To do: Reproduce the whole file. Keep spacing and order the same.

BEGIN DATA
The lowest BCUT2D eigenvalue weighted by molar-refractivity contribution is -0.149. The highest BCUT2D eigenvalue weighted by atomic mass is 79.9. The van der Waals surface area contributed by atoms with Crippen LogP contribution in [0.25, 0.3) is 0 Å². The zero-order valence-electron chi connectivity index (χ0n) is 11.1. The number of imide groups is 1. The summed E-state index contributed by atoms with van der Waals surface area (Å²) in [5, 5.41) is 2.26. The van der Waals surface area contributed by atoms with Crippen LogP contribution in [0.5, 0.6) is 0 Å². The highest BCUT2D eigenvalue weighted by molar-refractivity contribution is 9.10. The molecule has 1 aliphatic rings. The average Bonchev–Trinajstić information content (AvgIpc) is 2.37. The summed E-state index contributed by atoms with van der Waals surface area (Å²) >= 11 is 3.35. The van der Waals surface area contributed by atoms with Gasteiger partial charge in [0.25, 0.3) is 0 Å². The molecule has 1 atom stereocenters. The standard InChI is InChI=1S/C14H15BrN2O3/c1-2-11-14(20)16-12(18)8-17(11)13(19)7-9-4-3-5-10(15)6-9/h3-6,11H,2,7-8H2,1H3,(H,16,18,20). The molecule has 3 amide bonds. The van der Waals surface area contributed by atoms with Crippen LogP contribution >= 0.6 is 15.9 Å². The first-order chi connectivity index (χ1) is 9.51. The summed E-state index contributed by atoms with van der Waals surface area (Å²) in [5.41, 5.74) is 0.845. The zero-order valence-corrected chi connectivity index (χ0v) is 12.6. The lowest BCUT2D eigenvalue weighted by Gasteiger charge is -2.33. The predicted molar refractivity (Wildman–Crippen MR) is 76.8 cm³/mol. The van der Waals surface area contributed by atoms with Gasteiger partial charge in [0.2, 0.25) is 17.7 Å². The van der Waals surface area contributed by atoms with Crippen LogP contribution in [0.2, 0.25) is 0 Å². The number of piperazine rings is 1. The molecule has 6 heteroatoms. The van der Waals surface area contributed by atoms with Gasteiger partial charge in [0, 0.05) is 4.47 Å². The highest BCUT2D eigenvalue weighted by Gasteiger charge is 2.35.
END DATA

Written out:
The lowest BCUT2D eigenvalue weighted by molar-refractivity contribution is -0.149. The highest BCUT2D eigenvalue weighted by atomic mass is 79.9. The van der Waals surface area contributed by atoms with Crippen LogP contribution in [0.25, 0.3) is 0 Å². The zero-order valence-electron chi connectivity index (χ0n) is 11.1. The number of imide groups is 1. The summed E-state index contributed by atoms with van der Waals surface area (Å²) in [5, 5.41) is 2.26. The van der Waals surface area contributed by atoms with Crippen LogP contribution in [0.5, 0.6) is 0 Å². The highest BCUT2D eigenvalue weighted by molar-refractivity contribution is 9.10. The molecule has 1 aliphatic rings. The average Bonchev–Trinajstić information content (AvgIpc) is 2.37. The summed E-state index contributed by atoms with van der Waals surface area (Å²) >= 11 is 3.35. The van der Waals surface area contributed by atoms with Gasteiger partial charge in [0.25, 0.3) is 0 Å². The molecule has 1 atom stereocenters. The standard InChI is InChI=1S/C14H15BrN2O3/c1-2-11-14(20)16-12(18)8-17(11)13(19)7-9-4-3-5-10(15)6-9/h3-6,11H,2,7-8H2,1H3,(H,16,18,20). The molecule has 3 amide bonds. The van der Waals surface area contributed by atoms with Crippen LogP contribution >= 0.6 is 15.9 Å². The first-order chi connectivity index (χ1) is 9.51. The summed E-state index contributed by atoms with van der Waals surface area (Å²) in [5.41, 5.74) is 0.845. The zero-order valence-corrected chi connectivity index (χ0v) is 12.6. The lowest BCUT2D eigenvalue weighted by Gasteiger charge is -2.33. The predicted molar refractivity (Wildman–Crippen MR) is 76.8 cm³/mol. The van der Waals surface area contributed by atoms with Gasteiger partial charge in [0.2, 0.25) is 17.7 Å². The van der Waals surface area contributed by atoms with Crippen LogP contribution in [0.2, 0.25) is 0 Å². The number of piperazine rings is 1. The molecule has 6 heteroatoms. The van der Waals surface area contributed by atoms with Gasteiger partial charge in [0, 0.05) is 4.47 Å². The highest BCUT2D eigenvalue weighted by Gasteiger charge is 2.35.